But I CAN control my thoughts.  That ability is given to every Christian in whom lives God’s Spirit.

My goal and focus this school year is to rely on Jesus and seek to please Him that way. And when I forget my source for everything and start angsting about X, Y and Z, I can still please Jesus by repenting of sinful AND needless worry.  And call it a GOOD day!

What God means to do in your life

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I’ve been memorizing the first chapter of 1 Peter.

What I like about memorizing Scripture is that it causes me to think through and meditate on the words as I try to lock them down in my brain.  I started to memorize Bible verses when I was 48 years old. Wes, our youngest son, was a senior in high school.

One fall Sunday, a layman’s sermon delivered (not read) and peppered with Bible verses he clearly knew from heart wowed us both.  As head of the finance committee, he had been invited to the pulpit that morning to share with us the joy and experience of giving sacrificially.  After the service we both approached him to ask how he had managed to recite all that Scripture – a true feat! He told us about the Topical Memory System from the Navigators.  Wes and I were immediately sold and committed ourselves to memorizing and being able to recite all 60 key verses before he left home in June for West Point.

Since then, I have worked through entire SHORT books like Colossians and whole chapters.  I don’t work to retain these long chunks forever, for that would take constant practice and my practice sessions would expand as the months passed by.  But for the duration of the ‘work’, I am chewing on some portion of Scripture every day, often throughout the day.

The payoff is rich.

Which brings me to this morning’s ‘aha!’ moment from verse 2 of 1 Peter 1:

Peter, an apostle of Jesus Christ, To God’s elect, exiles scattered throughout the provinces of Pontus, Galatia, Cappadocia, Asia and Bithynia,
who have been chosen according to the foreknowledge of God the Father, through the sanctifying work of the Spirit, to be obedient to Jesus Christ and sprinkled with his blood: Grace and peace be yours in abundance.
I’ve put the ‘chunks’ I was meditating on in different colors.  What HIT me this morning during my walk was the ‘sanctifying WORK’ of the Holy Spirit.
Here’s how my thoughts took off:
  • Maria, the Holy Spirit is working in you ON PURPOSE.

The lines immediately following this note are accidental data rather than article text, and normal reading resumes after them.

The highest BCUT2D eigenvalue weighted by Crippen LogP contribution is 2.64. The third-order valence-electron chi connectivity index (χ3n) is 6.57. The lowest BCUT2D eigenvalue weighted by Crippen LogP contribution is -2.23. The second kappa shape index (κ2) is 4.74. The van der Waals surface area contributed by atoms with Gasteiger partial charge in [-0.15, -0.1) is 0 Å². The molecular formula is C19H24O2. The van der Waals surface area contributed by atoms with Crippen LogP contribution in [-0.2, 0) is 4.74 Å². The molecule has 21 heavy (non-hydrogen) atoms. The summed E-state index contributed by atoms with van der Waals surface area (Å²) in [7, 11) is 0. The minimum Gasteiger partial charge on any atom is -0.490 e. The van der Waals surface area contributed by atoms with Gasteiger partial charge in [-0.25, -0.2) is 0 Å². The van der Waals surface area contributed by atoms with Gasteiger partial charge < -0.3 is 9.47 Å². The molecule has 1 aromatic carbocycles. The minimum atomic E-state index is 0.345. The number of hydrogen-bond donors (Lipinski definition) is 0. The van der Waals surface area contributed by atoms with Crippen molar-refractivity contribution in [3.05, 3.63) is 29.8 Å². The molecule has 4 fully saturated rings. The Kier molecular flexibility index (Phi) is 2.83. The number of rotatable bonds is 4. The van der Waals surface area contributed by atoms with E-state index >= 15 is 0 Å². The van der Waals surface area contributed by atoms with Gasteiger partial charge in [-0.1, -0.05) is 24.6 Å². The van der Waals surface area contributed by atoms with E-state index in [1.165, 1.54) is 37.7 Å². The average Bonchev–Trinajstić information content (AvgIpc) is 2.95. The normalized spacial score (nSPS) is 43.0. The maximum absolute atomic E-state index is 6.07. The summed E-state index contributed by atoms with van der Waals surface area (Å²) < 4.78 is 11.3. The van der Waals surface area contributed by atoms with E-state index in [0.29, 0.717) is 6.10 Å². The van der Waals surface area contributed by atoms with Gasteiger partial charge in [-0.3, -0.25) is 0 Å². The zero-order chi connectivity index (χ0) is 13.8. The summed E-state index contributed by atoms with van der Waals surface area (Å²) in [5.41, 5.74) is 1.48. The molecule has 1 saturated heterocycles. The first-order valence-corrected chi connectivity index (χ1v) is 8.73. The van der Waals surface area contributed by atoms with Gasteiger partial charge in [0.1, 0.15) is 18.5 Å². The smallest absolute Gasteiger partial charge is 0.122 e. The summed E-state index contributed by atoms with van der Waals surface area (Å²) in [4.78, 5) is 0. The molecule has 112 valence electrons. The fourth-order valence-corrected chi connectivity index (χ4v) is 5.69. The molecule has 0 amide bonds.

• His work actually probably overrides MY plans as He directs my circumstances,
  • These circumstances of my life are part of His plan to sanctify me.
  • I wouldn’t choose MOST of these ‘detours’ if I were in control of my days, months and years.
  • No wonder these trials are painful at times!!!

A few significant activities of my life FEEL HARD these days:

  • Morning exercise is HARD and I have to fight my natural feelings of reluctance and dread when I get out of bed and lace up my shoes.
  • Losing these 6 pounds is HARD.  It’s taken me 6 weeks so far to lose 2.
  • Teaching school is HARD.  It takes effort and I fight laziness and just wanting to stay home with NO expectations hanging on me.
  • Practicing NOT worrying, but entrusting family needs to God is hard.  When you love someone and they suffer, you suffer too!

What helps counter all those energy-depleting concerns that tend to occupy large parts of my mental and emotional life is the idea that these details are very much intentionally part of the Holy Spirit’s plan to sanctify.  Random suffering drains, discourages and disheartens.  Knowing that God has planned and intends ALL this for my good strengthens me to endure.

I don’t think I’ve grown enough to rejoice in the trials, yet, but I know that I need to reach that point.  As I walk these days in fellowship with the Spirit of Christ, I am learning His methods.  EVERYthing He does is for my good, to sanctify me.  I can trust Him.  I MUST trust Him, if I am to flee from fear and discouragement and enlarge my capacity to enjoy God.

Blessed are the pure in heart, for they will see God. Matt 5:8

 

Sleepless nights – when are they a good thing?

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Restless and troubled by this persistent dream, she could not sleep.  Foreboding thoughts and feelings flitted along the edges of her semi-conscious mind. What did her dream mean? Why was THAT man even in her husband’s presence? Pontius had not mentioned last night at dinner that he was holding in the dungeons this Rabbi and Healer, the talk of all Jerusalem.

Pontius Pilate's wife

She fell back to sleep and the dark drama continued. She watched with horror as the man called ‘The Christ’ silently endured beatings and taunting.  The soldiers who jeered, smirked and spat on the suffering, compliant victim were HER husband’s men. Her heart felt like it was about to leap out of her chest, her mouth ready to shriek in protest.